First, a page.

Deception can begin as rebellion, that then becomes a “practice.” Rebellious deeds, which become a practice because they are not repented of, will eventually result in numbness to repentance, and then deception. Our ability to repent will be lost in the numbness and the damning state of “lawlessness” will overtake us. Practice, according to Hebrews 5-6, determines whether we remain milk-sucking babes in the Spirit, or meat-eating mature adults. As Satan turns up the heat in these times where “kingdom is arising against kingdom,” deception will be his primary weapon of choice. Practice will determine whether have the discernment of good and evil that will allow us to face him down, or babes rendered hapless cannon fodder for his deceptions. Are babes capable of rational thought, or of defending themselves from a theological standpoint? Of course not!
The Prodigal was not deceived, he was rebellious, and there is a big difference where motivation and intent are concerned. The person who is merely rebellious has made a choice and can make another one to “return to his senses,” as he did. Nowhere in this story do we find anyone whispering in the Prodigal’s ear, to either cause him to rebel or cause him to repent. In both cases he made his own choice. Many times, choices do not exist for the deceived person. We do not find the people in Matthew 7 or Revelations 3 coming to their senses. Choice does not exist because they do not think they are doing anything wrong, and thus there is no reason to look for another way.
Is there, then, no hope for those who are deceived? Jesus’ message to the church of Laodicea says, “Yes!” But unlike the rebellious who can make their own decision to repent, folks who are deceived need the help of someone more mature to help open their eyes. Jesus gave the church at Laodicea specific instructions as to what to do to get back on the right track. The Bible is full of stories of people helping people climb out of the clutches of deception. This is why it is so wrong to take an “I have so many flaws myself, who am I to point out the faults of another?” approach, or a “don’t rock the boat” philosophy as a Christian. Jesus addresses this in the parable of the log and the speck, also in Matthew 7. Notice He doesn’t end this parable by saying, “You are not worthy or competent to help your brother get the speck out of his eye because of the log that is in yours, so don’t bother.” No, He says, “Stop being a hypocrite to your claims of faith, get the log out of your own eye, and go help your brother who cannot help himself!”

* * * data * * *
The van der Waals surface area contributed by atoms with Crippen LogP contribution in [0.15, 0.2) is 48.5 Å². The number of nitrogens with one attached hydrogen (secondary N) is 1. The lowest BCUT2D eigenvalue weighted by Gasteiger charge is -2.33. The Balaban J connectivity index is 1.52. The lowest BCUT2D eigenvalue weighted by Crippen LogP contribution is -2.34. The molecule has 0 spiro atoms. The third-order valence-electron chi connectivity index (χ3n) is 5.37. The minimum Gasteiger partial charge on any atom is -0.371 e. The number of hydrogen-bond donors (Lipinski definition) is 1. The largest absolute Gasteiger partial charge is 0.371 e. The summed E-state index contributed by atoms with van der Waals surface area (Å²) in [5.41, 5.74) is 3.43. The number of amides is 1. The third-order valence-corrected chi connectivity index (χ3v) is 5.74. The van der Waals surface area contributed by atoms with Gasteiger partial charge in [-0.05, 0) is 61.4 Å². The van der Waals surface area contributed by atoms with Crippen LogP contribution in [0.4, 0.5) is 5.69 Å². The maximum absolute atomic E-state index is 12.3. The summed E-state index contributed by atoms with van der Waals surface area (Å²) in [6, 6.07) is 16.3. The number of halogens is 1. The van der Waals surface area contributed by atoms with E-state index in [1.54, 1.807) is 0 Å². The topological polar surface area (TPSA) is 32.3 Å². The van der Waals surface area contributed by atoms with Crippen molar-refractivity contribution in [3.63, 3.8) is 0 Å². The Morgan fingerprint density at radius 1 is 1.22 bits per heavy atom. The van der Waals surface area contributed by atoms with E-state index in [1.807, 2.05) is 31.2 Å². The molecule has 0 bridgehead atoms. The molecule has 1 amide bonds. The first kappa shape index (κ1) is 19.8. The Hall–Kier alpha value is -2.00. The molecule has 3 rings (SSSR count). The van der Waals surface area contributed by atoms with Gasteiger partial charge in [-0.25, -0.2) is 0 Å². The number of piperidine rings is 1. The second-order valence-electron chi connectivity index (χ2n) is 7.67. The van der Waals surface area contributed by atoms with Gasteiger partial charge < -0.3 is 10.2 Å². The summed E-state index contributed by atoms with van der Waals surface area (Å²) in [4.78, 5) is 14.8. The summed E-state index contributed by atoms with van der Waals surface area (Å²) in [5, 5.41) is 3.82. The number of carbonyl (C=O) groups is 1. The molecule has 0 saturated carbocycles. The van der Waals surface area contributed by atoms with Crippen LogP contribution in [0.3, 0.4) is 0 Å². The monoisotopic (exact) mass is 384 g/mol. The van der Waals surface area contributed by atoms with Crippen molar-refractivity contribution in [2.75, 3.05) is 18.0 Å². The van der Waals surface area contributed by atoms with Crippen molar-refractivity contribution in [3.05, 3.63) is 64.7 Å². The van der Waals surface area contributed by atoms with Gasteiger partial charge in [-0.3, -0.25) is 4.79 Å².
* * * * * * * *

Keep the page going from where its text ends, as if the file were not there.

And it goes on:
In my book, The Lost Supper, I strive to make the point God has given us a divinely-anointed ceremony specifically tailored to help us root out denied, rebellious sin patterns in our lives so they don’t morph in to numbness and deception. It’s a place and time where Paul commands us to “examine ourselves,” more importantly to let God examine us for the purposes of repentance, and to get back on the path of obedience. It is called Communion, but it has become “lost” through our temple practices of taking it out of its biblically-prescribed setting and making it, along with everything else, solely about grace. I hope you will check it out [https://www.amazon.com/s?k=the+lost+supper+by+wolff&i=stripbooks&ref=nb_sb_noss], for it can give you and your small group a path back from what may be the brink of deception, to holiness and togetherness with both man and God.
Do you know someone who is caught in the grip of deception? I beg you, act now before it is too late. Rebellious people could certainly use a hand in being restored to God, but like the Prodigal are capable of seeing that themselves. However, Jesus said of the deceived, “If the light in you has become darkness, how great is the darkness!” Deceived people desperately need someone to help them battle the forces that have played upon them, and this to restore the light that has become darkened. They are, by definition, incapable of pulling themselves out of the condition of “minds that have been led astray.” They need another voice to lead them back to the paths of righteousness. Be that voice, regardless of your own struggles. If God has put you in a place of knowing them, and given you eyes to see their dilemma, then you are the one to be that voice.